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FEATURE STORY December 4, 2017

Additional Financing Available to Support Refugees and Host Communities

© UNHCR/David Azia

Photo: UNHCR/David Azia


STORY HIGHLIGHTS

  • Uganda is eligible for substantial additional financial support through an innovative financing sub-window to help it cope with its refugee influx.
  • Support will focus on delivering longer term solutions for refugees and host communities to complement existing initiatives, including a $50 million project aimed at improving conditions in hosting areas.
  • Seven other countries—Cameroon, Chad, the Republic of Congo, Djibouti, Ethiopia, Niger, Pakistan—have been found eligible for assistance so far.

KAMPALA, December 4, 2017-In 2016, there were around 500,000 refugees living in Uganda. By the end of 2017, there were close to 1.4 million, mostly from South Sudan, making Uganda the third largest refugee host country in the world.

Uganda is known for having a relatively generous and welcoming refugee policy. Most refugees are allowed to work and move freely within the country, and have access to free public health and education services. Many are given plots of land on which to cultivate crops and build themselves houses.

But the continued influx of refugees from neighboring countries is putting an increasing strain on Ugandan host communities, particularly in the north of the country close to the border with South Sudan, and leaving local government authorities and agencies struggling to cope to provide basic, essential services.

The World Bank is now increasing its support to assist the Ugandan government’s response to these challenges. Following a discussion with the Bank’s Board of Executive Directors, Uganda is eligible for receiving substantial additional financial support through a new and innovative financing sub-window under the 18th replenishment of the  International Development Association (IDA18), the Bank’s fund for the poorest countries. This financing sub-window has $2 billion available to help countries manage refugee influxes, targeting both refugees and host communities with longer-term solutions.

Uganda meets all the criteria to access financing through the sub-window, with its huge, total population of refugees and refugee policies that are considered to be among the most progressive and generous in the world. The country has integrated refugee management and protection into its national development agenda through its second National Development Plan (2016–20) and Settlement Transformation Agenda (STA). The STA aims to support development in refugee hosting districts of Uganda, through transformative investments in infrastructure, livelihoods, peaceful coexistence, and environmental protection initiatives.


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Photo: UNHCR/Peter Caton


Bridging the Gap

Uganda is a pilot country for the Comprehensive Refugee Response Framework (CRRF), an initiative called for in the UN resolution known as the New York Declaration for Refugees and Migrants. The CRRF is expected to create a more coherent and robust response to refugee crises. through complementarity of programming and resourcing.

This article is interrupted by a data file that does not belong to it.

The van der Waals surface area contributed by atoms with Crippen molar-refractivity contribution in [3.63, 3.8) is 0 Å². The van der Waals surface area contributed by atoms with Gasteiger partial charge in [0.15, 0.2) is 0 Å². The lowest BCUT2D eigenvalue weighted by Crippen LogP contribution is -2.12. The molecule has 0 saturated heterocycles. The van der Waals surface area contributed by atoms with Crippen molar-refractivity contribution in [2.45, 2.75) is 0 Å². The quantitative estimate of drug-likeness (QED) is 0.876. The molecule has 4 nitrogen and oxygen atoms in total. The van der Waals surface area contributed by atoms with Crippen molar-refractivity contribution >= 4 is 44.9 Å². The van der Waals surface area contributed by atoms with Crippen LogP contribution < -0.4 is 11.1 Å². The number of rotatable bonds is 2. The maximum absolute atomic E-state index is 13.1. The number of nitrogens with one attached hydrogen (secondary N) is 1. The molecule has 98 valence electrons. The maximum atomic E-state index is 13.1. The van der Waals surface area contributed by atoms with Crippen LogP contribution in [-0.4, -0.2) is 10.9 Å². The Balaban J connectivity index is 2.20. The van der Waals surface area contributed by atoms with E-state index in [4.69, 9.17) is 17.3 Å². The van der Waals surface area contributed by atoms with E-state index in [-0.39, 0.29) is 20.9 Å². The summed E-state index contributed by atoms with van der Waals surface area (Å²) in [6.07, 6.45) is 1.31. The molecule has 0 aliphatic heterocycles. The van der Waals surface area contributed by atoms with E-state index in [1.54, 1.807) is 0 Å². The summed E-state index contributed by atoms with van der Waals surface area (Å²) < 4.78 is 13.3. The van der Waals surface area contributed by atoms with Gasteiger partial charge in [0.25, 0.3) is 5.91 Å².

A key component of the CRRF is the Refugee and Host Population Empowerment (ReHoPE) strategic framework, supported by the World Bank, the UN Country Team and other humanitarian and development actors in Uganda. ReHoPE aims to bring partners together in a harmonized and cohesive manner under the government’s leadership to overcome fragmented programming and bridge the gap between humanitarian and development support.

The Bank is currently contributing financially to ReHoPE through the Development Response to Displacement Impacts Project, which includes a $50 million credit for Uganda aimed at improving access to basic social services, expanding economic opportunities, and enhancing environmental management for communities hosting refugees.

The additional IDA18 financing will allow the Bank significantly scale up its support to realize the government’s commitment to maintain a progressive approach to refugee management, as laid out during the Uganda Solidarity Summit on Refugees in June 2017.

The Bank will support the government through policy dialogue, investment financing and knowledge, focusing on (i) boosting resilience to refugee shocks, in part by supporting the integration of the refugee response in sectoral strategies and district development plans; (ii) enhancing self-reliance and long-term socio-economic development in areas that host refugees; and (iii) strengthening effective coordination of humanitarian aid and development assistance.

The current global refugee crisis is the biggest and most complex faced by this generation. It will take strong partnerships with humanitarian and other agencies—development, peacebuilding, civil society, and from the private sector– to drive sustainable solutions for both refugees and hosts.

In addition to Uganda, seven other countries—Cameroon, Chad, Republic of Congo, Djibouti, Ethiopia, Niger, Pakistan—have been found eligible for assistance so far. Collectively, these countries host 4.1 million refugees, or 60% of the total number of refugees living in IDA countries.

With new financing under IDA18, the Bank will work with partners to support those most in need to achieve the Sustainable Development Goals and the Bank’s twin goals to end extreme poverty and promote shared prosperity.



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